Drifting and striding, in Hollywood and elsewhere, with Geoff Nicholson - author of The Lost Art of Walking, and Walking in Ruins withcholson, author of Toff Nidrifting and stomping withcholson, author of The Lost Art of Walking, considers the narrower and wider shores of obsessive pedestrianism.

Tuesday, April 21, 2015


“How true it is that if men strive to walk in the way of truth and uphold righteousness, fame will follow of itself.” 

The above is a line from Basho’s text, generally known as The Narrow Road to the Deep North.  It was on my mind over the weekend because I saw Gary Synder do a poetry reading at the Los Angeles Times Book Festival, where he referred to Basho’s work as The Narrow Trails to the Back Country, which sounds like a translation of a very different color.

Snyder was born in 1930 and after Lawrence Ferlinghetti he is, I think, the last of the Beats, and I confess that I regarded this reading as something of a “last chance to see.” I also didn’t know what shape he’d be in; to which the answer, I now know, is “Probably better shape than you and me.”  I think he’s probably the best poetry reader I’ve even seen and heard.  And I don’t think I’m just being sentimental towards the old guy.

Snyder makes an appearance in Iain Sinclair’s book American Smoke.  Sinclair goes to visit him in at his 100 acre estate in the Sierra foothills, north of Nevada City (Allen Ginsberg and Dick Baker were co-owners at one time, but he bought them out),  Sinclair describes Snyder as a poet, bioregionalist, teacher  … skier, climber, trail walker.

One of Snyder’s poems is titled “A Walk.”  It’s easily available in its entirety online, but it begins like this:

Sunday the only day we don't work:
Mules farting around the meadow,
                            Murphy fishing,
The tent flaps in the warm
Early sun: I've eaten breakfast and I'll
                              Take a walk
To Benson Lake. Packed a lunch,

Sinclair suggests that the younger Snyder may have been a little less lovable than the current one appears to be.  From the 1950s onward he made trips to Japan to study Zen Buddhism.  Sinclair writes.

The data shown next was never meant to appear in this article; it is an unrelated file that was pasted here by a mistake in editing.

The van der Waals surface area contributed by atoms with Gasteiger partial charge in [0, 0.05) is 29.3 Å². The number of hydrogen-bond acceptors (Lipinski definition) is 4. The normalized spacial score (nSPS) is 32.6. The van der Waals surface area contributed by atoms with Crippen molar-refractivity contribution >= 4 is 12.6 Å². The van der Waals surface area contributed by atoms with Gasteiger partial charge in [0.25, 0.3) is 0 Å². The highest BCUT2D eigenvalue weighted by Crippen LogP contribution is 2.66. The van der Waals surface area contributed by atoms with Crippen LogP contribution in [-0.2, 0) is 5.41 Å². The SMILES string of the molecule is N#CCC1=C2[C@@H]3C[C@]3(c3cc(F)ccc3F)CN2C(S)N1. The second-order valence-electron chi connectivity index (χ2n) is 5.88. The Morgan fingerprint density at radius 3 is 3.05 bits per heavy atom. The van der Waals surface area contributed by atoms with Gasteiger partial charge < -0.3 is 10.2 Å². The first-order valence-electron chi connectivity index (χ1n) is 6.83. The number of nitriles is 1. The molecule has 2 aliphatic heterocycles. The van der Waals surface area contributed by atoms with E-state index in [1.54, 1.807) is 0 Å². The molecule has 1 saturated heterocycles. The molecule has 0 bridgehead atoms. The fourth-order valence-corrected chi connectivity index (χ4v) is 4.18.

The novice monk insisted that his future wife clear her credit-card debt, which had climbed to $1000, before she travelled out to join him. On arrival, she discovered a list Snyder had compiled, numbering her faults and the ways she could improve. The big difference in Japan, Snyder explained, was the necessity of having the right manners.
          “His fourth wife, Carole Lynn Koda, was Japanese-American. But in Japan, she got everything wrong. ‘I walked too fast,’ she said. ‘I swung my arms too much. My stride was too long. I looked at people in the eye. That marked me out as American right away.’”

         My life being the glamorous rollercoaster it is, I got to meet Gary Snyder back stage (meet as in a chance for me to shake his hand and say, “I really enjoyed your reading”).  And I was, I admit, star struck. My mouth and my brain weren’t very well connected and I found myself rambling on about the Iain Sinclair piece.
“Oh yeah,” said Snyder, “that was a funny piece”
 I think he meant it in a good way.

Tuesday, April 14, 2015


I always feel ambivalent about visiting the sites of murders, death houses, scenes of long ago violent crimes.  Partly it’s because of my inherent squeamishness.  If there actually is some remaining malevolent aura there, I’d rather not be around it.  And just as important, I don’t want to revel in and be entertained by the deaths of others, nor to make light of pain, whether that of victims or survivors.